A Fragment Of A Comet Traveling 100,000 Miles Per Hour Soared Over Spain And Portugal, Illuminating The Dark Sky In Shades Of Blue And Green

Jim Cumming - - illustrative purposes only

On the night of May 18th, the dark skies of Spain and Portugal lit up in bright, beautiful shades of blue and green as a fireball streaked overhead.

People who had been outside enjoying the nice weather were stunned when night suddenly turned into day, even if just for a brief moment.

Initially, astronomers had a hard time identifying the object. It appeared to be an asteroid since the rocky remnants can cause streaks in the sky as they self-destruct once they enter the Earth’s atmosphere.

However, this fireball was moving at speeds much too quickly to be an asteroid. It was traveling at 100,000 miles per hour, which is twice as fast as a typical asteroid.

The European Space Agency (ESA) managed to capture footage of the projectile. At first, they called it a meteor but later determined it to be a fragment of a comet, an object made of ice, dust, and other organic matter.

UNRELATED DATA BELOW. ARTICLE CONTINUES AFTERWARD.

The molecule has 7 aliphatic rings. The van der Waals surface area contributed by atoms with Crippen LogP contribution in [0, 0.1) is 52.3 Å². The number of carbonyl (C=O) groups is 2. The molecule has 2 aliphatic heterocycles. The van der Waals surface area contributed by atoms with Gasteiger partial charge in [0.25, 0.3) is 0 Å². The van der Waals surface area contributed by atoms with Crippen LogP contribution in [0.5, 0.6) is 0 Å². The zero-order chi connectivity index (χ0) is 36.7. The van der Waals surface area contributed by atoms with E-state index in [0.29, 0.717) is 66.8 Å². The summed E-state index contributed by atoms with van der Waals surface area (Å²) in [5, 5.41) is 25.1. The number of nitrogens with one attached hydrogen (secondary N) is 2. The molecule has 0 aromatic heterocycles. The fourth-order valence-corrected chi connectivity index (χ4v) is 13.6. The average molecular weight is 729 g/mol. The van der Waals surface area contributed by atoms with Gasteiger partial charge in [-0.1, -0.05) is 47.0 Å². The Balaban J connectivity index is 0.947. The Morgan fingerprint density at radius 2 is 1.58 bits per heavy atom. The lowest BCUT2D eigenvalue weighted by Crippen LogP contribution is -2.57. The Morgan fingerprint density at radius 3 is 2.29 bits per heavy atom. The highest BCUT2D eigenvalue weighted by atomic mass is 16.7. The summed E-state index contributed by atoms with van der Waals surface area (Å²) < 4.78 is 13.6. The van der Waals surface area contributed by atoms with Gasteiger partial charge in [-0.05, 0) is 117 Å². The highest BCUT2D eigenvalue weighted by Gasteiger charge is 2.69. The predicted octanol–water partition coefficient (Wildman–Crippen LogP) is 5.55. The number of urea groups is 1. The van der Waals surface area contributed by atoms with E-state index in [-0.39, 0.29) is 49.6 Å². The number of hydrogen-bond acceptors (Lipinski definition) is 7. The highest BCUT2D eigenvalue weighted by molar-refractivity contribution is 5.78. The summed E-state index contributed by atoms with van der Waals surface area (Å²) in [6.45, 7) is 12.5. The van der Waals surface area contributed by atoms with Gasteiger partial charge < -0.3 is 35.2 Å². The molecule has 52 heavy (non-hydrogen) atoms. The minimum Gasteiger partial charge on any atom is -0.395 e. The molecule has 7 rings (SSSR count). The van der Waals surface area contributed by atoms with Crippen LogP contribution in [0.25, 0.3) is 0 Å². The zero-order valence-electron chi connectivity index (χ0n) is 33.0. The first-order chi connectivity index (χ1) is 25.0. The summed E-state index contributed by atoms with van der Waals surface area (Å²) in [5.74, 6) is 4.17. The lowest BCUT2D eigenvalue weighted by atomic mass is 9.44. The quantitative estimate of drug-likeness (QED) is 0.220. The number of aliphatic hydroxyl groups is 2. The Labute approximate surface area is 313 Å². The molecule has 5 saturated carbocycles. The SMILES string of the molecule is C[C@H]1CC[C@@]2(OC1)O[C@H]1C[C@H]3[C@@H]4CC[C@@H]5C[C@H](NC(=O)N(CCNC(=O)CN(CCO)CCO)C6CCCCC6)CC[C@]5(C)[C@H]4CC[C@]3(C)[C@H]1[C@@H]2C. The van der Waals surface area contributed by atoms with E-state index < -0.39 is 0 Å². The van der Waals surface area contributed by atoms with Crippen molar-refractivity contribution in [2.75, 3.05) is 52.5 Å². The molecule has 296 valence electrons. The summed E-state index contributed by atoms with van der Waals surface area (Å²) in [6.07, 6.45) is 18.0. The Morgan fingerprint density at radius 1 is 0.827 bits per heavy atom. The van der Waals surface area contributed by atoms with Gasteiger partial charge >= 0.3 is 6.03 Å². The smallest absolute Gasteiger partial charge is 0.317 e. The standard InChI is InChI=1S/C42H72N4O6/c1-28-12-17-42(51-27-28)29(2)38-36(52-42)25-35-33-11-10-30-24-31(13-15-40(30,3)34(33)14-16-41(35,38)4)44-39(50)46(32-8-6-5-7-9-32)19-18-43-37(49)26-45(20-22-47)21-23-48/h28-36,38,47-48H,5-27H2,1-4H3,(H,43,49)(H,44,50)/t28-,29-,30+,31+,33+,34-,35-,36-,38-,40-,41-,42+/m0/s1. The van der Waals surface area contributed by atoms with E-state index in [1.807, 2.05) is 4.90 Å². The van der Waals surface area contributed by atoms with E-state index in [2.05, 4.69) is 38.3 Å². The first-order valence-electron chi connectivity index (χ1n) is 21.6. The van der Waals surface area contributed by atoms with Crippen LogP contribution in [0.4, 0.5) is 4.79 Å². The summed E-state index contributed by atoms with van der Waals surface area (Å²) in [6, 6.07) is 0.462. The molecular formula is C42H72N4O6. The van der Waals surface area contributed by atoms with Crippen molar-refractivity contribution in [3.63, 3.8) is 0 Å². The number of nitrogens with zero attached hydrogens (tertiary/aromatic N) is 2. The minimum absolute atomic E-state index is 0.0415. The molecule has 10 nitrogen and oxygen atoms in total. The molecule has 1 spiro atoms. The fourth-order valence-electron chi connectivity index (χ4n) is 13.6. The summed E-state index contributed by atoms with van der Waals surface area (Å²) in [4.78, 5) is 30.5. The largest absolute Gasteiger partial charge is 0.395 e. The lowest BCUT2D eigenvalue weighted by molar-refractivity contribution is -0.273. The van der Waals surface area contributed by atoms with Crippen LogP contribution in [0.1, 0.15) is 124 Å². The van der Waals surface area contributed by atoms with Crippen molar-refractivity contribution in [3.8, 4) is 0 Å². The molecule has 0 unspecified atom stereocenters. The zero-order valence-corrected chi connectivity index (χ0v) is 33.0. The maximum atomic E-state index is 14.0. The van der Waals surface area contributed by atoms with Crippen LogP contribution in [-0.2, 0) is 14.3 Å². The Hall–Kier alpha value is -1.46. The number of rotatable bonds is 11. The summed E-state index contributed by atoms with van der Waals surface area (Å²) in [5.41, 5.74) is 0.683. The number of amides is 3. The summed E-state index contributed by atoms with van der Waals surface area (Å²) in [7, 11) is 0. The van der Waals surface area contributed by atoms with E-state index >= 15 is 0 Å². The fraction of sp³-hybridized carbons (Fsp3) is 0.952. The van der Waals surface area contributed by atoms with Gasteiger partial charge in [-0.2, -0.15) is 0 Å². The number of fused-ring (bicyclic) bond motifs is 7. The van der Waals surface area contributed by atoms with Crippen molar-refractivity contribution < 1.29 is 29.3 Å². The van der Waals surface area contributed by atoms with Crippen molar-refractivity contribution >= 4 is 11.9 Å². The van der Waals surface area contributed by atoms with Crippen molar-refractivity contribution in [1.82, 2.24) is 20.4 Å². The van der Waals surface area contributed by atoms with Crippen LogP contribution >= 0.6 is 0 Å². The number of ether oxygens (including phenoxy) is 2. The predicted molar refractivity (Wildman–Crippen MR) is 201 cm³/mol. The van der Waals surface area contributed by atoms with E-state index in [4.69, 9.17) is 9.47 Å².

It is unlikely that any comet fragments made it to the ground. According to NASA, the material in comets dates back approximately 4.6 billion years to when the solar system was formed.

Some comets create shooting stars and pass by Earth at regular intervals, although it may take years for them to show up again.

For instance, Halley’s comet can be seen about every 76 years. The next time it will make an appearance is in 2061. No one knew this comet was coming, though.

The comet’s magnificent colors were caused by the air around it heating up as it raced through Earth’s atmosphere, creating friction. The bluish-green hue was due to the comet’s high concentrations of magnesium.

Jim Cumming – – illustrative purposes only

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